[15] At the trial in the Court of Summary Jurisdiction the appellant led oral evidence from Detective Senior Constable Nicholas Warren Fausett, a computer expert, and Christina O’Connor, a plainclothes constable. The appellant tendered a s 87 Classification (Publications, Films and Computer Games) Act 1995 certificate, a print out of the C:\My Documents\My Pictures file name directory that had been obtained from a copy of the hard drive of the respondent’s computer, a list of erasure programs installed on the respondent’s computer and log entries of the operation of the programs, an untitled word document obtained from the hard drive of the respondent’s computer containing addresses or links to various websites, a print out of pornographic images found by Detective Senior Constable Fausett at the pishanito website, the address or link for which was listed in the untitled word document found in the C:\My Documents folder on the hard drive of the respondent’s computer, a print out of a child pornographic image from a photo album found by Senior Constable Fausett at the pishanito website address listed in the untitled word document found on the hard drive of the respondent’s computer, a transcript of a record of interview between police and the respondent and a print out of the internet favourites found on the respondent’s computer.

[16] The prosecution evidence was to the following effect. The respondent owned a computer. The computer was kept at the respondent’s home at 9 Bittern Street Wulagi. The computer was connected to the internet. The police received information that the respondent may be in possession of child pornography. On 26 March 2003 the police executed a search warrant at the respondent’s home and they seized his computer. The computer contained a hard drive that was examined by Detective Senior Constable Fausett with the use a software program called EnCase. The program enabled police to make a complete and exact copy of the hard drive of the respondent’s computer and to then work on the copy of the hard drive of the respondent’s computer without interfering with its integrity. Examination of the copy of the hard drive of the respondent’s computer revealed no images of child pornography. However, the examination did reveal that the computer was equipped for internet connection and the computer was configured in such a way as to indicate that the computer had been connected to the internet. The hard drive of the computer contained a word document named “untitled document.wps” (“the untitled word document”). The document was found in the computer folder, C:\My Documents. The word document contained a number of links to or addresses of websites, including the link, “http://mx.photos.yahoo.com/pishanito2002” (the pishanito website). The hard drive of the computer also contained a directory of 70 images and one temporary storage file of a word document that had been stored in the C:\My Documents\My Pictures folder of the computer. The 70 images and the one word document contained in the directory had been overwritten or erased with the use of eraser programs on the computer. This meant that the 71 files could no longer be recovered. All that could be seen was the name of each file that had been saved to the C:\My Documents\My Pictures folder of the hard drive; the date that each file was created and the date that each file was overwritten or erased. Unlike a file which has been merely deleted, a file which has been overwritten or erased cannot be recovered. The erasing programs on the computer had been run on the files/images rather than the whole of the folder including the directory of file names of the 70 images and one word document. One of the files of the 70 erased images in the directory was named 8087053lg0.jpg. A jpg file is an image or picture file as opposed to a text file. The file named 8087053lg0.jpg was created on 17 March 2003 and overwritten or erased on 18 March 2003.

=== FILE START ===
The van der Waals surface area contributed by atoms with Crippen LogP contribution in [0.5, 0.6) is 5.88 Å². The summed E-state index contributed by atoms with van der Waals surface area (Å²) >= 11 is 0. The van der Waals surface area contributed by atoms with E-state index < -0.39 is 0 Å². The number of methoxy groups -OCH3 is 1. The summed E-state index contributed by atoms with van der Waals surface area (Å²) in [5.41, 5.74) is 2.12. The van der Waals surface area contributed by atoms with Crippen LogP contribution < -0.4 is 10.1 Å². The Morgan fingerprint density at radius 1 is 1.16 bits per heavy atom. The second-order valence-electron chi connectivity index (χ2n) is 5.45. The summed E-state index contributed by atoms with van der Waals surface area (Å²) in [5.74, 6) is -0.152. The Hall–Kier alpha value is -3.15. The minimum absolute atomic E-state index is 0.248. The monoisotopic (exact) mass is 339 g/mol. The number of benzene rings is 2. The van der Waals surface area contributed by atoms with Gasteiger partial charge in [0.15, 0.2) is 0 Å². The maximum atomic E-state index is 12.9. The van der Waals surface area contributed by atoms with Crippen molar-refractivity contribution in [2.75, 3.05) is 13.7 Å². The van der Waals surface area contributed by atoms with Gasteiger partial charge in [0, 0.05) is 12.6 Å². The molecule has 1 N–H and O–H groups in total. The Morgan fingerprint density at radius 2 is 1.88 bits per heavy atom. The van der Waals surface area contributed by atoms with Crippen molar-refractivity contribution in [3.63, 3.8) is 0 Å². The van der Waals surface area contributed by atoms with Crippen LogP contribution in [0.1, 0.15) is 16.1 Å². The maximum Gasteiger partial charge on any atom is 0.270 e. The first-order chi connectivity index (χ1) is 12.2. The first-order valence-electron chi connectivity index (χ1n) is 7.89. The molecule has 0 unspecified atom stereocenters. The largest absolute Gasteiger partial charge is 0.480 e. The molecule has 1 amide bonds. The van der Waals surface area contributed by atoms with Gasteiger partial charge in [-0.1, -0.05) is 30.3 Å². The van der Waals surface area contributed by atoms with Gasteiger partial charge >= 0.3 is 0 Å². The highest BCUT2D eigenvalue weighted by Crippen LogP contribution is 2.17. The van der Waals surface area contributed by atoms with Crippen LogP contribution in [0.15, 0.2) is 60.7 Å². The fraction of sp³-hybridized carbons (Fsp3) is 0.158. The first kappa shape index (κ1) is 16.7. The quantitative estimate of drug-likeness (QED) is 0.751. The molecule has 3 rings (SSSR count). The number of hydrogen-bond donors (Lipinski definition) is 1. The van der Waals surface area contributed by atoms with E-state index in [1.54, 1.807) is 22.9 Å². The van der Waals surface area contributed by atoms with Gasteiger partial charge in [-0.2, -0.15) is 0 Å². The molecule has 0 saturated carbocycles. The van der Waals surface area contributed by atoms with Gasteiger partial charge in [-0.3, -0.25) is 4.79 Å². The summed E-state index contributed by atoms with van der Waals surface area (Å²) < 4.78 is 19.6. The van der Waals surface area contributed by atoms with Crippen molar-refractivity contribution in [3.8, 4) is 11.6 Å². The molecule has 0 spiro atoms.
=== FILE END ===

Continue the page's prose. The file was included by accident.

[17] Detective Senior Constable Fausett visited each of the websites listed in the untitled word document that had been saved in the C:\My Document folder on the hard drive of the respondent’s computer. He found that two of the websites, one of which was the pishanito website, still existed. The pishanito website was not a commercial website. It was created by someone using Yahoo who made their own photo album for the web. Once you get to the photo album you know what you are going to get from the thumbnail image in the photo album found at the pishanito website. It was not the sort of website that runs in the background. It was a website that is right in front where you can view and see the images. You have to make a conscious decision to click on the thumbnail image. It was not a commercial pop up site. When Detective Senior Constable Fausett visited the pishanito website he found a photo album of 93 pornographic images. He printed a copy of the photo album. He noted that one of the 93 images had the file name 80870531lg0.jpg being the same name as one of the file names in the C:\My Documents\My Pictures directory on the hard drive of the respondent’s computer. The image with the file name 808705311g0.jpg was a child pornographic image of one young girl inserting an object in the vagina of another young girl. Detective Senior Constable Fausett clicked on the image named 808705311g0.jpg located in the photo album at the pishanito website. When he did so the image opened up another web page which only displayed the photograph of the two young girls in a larger format. The image was sent for classification. The image was classified RC which means refused classification because the image depicted in a way that is likely to cause offence to a reasonable adult, a person who is or who looks like a child under 16 years.